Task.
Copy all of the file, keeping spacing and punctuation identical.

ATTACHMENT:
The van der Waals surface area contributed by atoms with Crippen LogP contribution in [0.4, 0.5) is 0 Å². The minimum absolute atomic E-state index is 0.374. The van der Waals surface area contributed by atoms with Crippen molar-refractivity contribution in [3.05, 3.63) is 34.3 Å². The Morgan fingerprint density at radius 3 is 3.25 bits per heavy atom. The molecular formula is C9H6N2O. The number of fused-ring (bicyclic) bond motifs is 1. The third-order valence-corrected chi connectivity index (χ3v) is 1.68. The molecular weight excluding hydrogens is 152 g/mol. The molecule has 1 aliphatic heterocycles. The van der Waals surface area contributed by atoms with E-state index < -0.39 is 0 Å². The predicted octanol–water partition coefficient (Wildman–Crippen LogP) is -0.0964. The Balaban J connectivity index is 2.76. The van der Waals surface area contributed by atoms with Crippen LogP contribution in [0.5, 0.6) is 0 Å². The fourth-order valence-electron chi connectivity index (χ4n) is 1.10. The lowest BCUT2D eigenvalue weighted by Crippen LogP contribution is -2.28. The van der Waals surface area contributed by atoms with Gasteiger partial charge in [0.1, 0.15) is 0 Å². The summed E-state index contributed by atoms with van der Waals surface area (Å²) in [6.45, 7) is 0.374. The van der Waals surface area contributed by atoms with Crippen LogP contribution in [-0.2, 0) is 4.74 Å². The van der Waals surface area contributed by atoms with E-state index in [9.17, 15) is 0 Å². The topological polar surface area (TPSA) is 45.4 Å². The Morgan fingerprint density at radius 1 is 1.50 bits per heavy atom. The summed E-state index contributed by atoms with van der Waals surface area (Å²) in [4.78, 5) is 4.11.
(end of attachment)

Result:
The van der Waals surface area contributed by atoms with Crippen LogP contribution in [0.4, 0.5) is 0 Å². The minimum absolute atomic E-state index is 0.374. The van der Waals surface area contributed by atoms with Crippen molar-refractivity contribution in [3.05, 3.63) is 34.3 Å². The Morgan fingerprint density at radius 3 is 3.25 bits per heavy atom. The molecular formula is C9H6N2O. The number of fused-ring (bicyclic) bond motifs is 1. The third-order valence-corrected chi connectivity index (χ3v) is 1.68. The molecular weight excluding hydrogens is 152 g/mol. The molecule has 1 aliphatic heterocycles. The van der Waals surface area contributed by atoms with E-state index < -0.39 is 0 Å². The predicted octanol–water partition coefficient (Wildman–Crippen LogP) is -0.0964. The Balaban J connectivity index is 2.76. The van der Waals surface area contributed by atoms with Crippen LogP contribution in [0.5, 0.6) is 0 Å². The fourth-order valence-electron chi connectivity index (χ4n) is 1.10. The lowest BCUT2D eigenvalue weighted by Crippen LogP contribution is -2.28. The van der Waals surface area contributed by atoms with Gasteiger partial charge in [0.1, 0.15) is 0 Å². The summed E-state index contributed by atoms with van der Waals surface area (Å²) in [6.45, 7) is 0.374. The van der Waals surface area contributed by atoms with Crippen LogP contribution in [-0.2, 0) is 4.74 Å². The van der Waals surface area contributed by atoms with E-state index in [9.17, 15) is 0 Å². The topological polar surface area (TPSA) is 45.4 Å². The Morgan fingerprint density at radius 1 is 1.50 bits per heavy atom. The summed E-state index contributed by atoms with van der Waals surface area (Å²) in [4.78, 5) is 4.11.